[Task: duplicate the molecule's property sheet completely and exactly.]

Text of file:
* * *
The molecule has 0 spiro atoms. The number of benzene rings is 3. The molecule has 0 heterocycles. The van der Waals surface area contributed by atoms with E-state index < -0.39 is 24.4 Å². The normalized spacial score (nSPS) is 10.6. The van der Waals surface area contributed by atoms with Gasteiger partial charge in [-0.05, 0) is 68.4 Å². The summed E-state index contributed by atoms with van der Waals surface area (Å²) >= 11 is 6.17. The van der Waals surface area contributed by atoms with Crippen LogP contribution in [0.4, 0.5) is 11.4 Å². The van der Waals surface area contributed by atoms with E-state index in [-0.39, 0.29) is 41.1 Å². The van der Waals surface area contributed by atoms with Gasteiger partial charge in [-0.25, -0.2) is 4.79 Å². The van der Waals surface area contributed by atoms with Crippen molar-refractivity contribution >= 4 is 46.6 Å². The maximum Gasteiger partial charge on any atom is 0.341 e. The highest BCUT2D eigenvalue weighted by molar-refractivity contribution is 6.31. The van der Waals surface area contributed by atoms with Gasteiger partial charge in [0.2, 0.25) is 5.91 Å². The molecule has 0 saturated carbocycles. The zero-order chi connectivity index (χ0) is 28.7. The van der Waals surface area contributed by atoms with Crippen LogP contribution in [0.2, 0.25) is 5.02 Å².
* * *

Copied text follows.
The molecule has 0 spiro atoms. The number of benzene rings is 3. The molecule has 0 heterocycles. The van der Waals surface area contributed by atoms with E-state index < -0.39 is 24.4 Å². The normalized spacial score (nSPS) is 10.6. The van der Waals surface area contributed by atoms with Gasteiger partial charge in [-0.05, 0) is 68.4 Å². The summed E-state index contributed by atoms with van der Waals surface area (Å²) >= 11 is 6.17. The van der Waals surface area contributed by atoms with Crippen LogP contribution in [0.4, 0.5) is 11.4 Å². The van der Waals surface area contributed by atoms with E-state index in [-0.39, 0.29) is 41.1 Å². The van der Waals surface area contributed by atoms with Gasteiger partial charge in [-0.25, -0.2) is 4.79 Å². The van der Waals surface area contributed by atoms with Crippen molar-refractivity contribution >= 4 is 46.6 Å². The maximum Gasteiger partial charge on any atom is 0.341 e. The highest BCUT2D eigenvalue weighted by molar-refractivity contribution is 6.31. The van der Waals surface area contributed by atoms with Gasteiger partial charge in [0.2, 0.25) is 5.91 Å². The molecule has 0 saturated carbocycles. The zero-order chi connectivity index (χ0) is 28.7. The van der Waals surface area contributed by atoms with Crippen LogP contribution in [0.2, 0.25) is 5.02 Å².